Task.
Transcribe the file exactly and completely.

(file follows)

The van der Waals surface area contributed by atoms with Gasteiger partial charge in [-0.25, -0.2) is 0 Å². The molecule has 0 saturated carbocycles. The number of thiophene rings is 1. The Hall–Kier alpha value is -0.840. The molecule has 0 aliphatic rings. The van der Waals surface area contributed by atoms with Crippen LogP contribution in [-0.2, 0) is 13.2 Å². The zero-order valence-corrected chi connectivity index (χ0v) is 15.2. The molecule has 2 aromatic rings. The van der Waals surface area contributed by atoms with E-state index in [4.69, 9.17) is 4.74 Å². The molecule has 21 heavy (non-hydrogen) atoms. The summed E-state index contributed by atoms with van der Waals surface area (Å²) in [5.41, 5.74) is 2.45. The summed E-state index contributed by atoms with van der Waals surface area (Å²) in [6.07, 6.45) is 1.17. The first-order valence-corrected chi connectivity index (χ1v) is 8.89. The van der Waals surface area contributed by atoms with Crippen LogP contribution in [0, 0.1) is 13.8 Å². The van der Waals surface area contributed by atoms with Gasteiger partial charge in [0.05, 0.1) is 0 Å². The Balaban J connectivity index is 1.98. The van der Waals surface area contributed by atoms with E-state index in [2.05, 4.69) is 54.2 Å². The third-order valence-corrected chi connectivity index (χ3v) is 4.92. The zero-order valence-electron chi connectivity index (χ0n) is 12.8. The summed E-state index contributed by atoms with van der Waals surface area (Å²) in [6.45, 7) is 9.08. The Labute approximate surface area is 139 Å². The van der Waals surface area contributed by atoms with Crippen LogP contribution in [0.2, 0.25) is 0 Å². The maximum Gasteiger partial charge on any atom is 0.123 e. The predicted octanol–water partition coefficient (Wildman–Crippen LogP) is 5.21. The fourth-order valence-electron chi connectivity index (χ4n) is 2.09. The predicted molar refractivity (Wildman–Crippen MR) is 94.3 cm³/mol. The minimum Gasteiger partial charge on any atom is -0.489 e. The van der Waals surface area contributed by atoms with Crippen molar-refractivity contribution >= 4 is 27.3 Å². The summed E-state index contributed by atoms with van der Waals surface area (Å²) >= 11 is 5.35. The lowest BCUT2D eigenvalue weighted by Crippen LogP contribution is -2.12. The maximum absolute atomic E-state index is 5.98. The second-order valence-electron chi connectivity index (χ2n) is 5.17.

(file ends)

The van der Waals surface area contributed by atoms with Gasteiger partial charge in [-0.25, -0.2) is 0 Å². The molecule has 0 saturated carbocycles. The number of thiophene rings is 1. The Hall–Kier alpha value is -0.840. The molecule has 0 aliphatic rings. The van der Waals surface area contributed by atoms with Crippen LogP contribution in [-0.2, 0) is 13.2 Å². The zero-order valence-corrected chi connectivity index (χ0v) is 15.2. The molecule has 2 aromatic rings. The van der Waals surface area contributed by atoms with E-state index in [4.69, 9.17) is 4.74 Å². The molecule has 21 heavy (non-hydrogen) atoms. The summed E-state index contributed by atoms with van der Waals surface area (Å²) in [5.41, 5.74) is 2.45. The summed E-state index contributed by atoms with van der Waals surface area (Å²) in [6.07, 6.45) is 1.17. The first-order valence-corrected chi connectivity index (χ1v) is 8.89. The van der Waals surface area contributed by atoms with Crippen LogP contribution in [0, 0.1) is 13.8 Å². The van der Waals surface area contributed by atoms with Gasteiger partial charge in [0.05, 0.1) is 0 Å². The Balaban J connectivity index is 1.98. The van der Waals surface area contributed by atoms with E-state index in [2.05, 4.69) is 54.2 Å². The third-order valence-corrected chi connectivity index (χ3v) is 4.92. The zero-order valence-electron chi connectivity index (χ0n) is 12.8. The summed E-state index contributed by atoms with van der Waals surface area (Å²) in [6.45, 7) is 9.08. The Labute approximate surface area is 139 Å². The van der Waals surface area contributed by atoms with Crippen LogP contribution in [0.2, 0.25) is 0 Å². The maximum Gasteiger partial charge on any atom is 0.123 e. The predicted octanol–water partition coefficient (Wildman–Crippen LogP) is 5.21. The fourth-order valence-electron chi connectivity index (χ4n) is 2.09. The predicted molar refractivity (Wildman–Crippen MR) is 94.3 cm³/mol. The minimum Gasteiger partial charge on any atom is -0.489 e. The van der Waals surface area contributed by atoms with Crippen molar-refractivity contribution >= 4 is 27.3 Å². The summed E-state index contributed by atoms with van der Waals surface area (Å²) >= 11 is 5.35. The lowest BCUT2D eigenvalue weighted by Crippen LogP contribution is -2.12. The maximum absolute atomic E-state index is 5.98. The second-order valence-electron chi connectivity index (χ2n) is 5.17.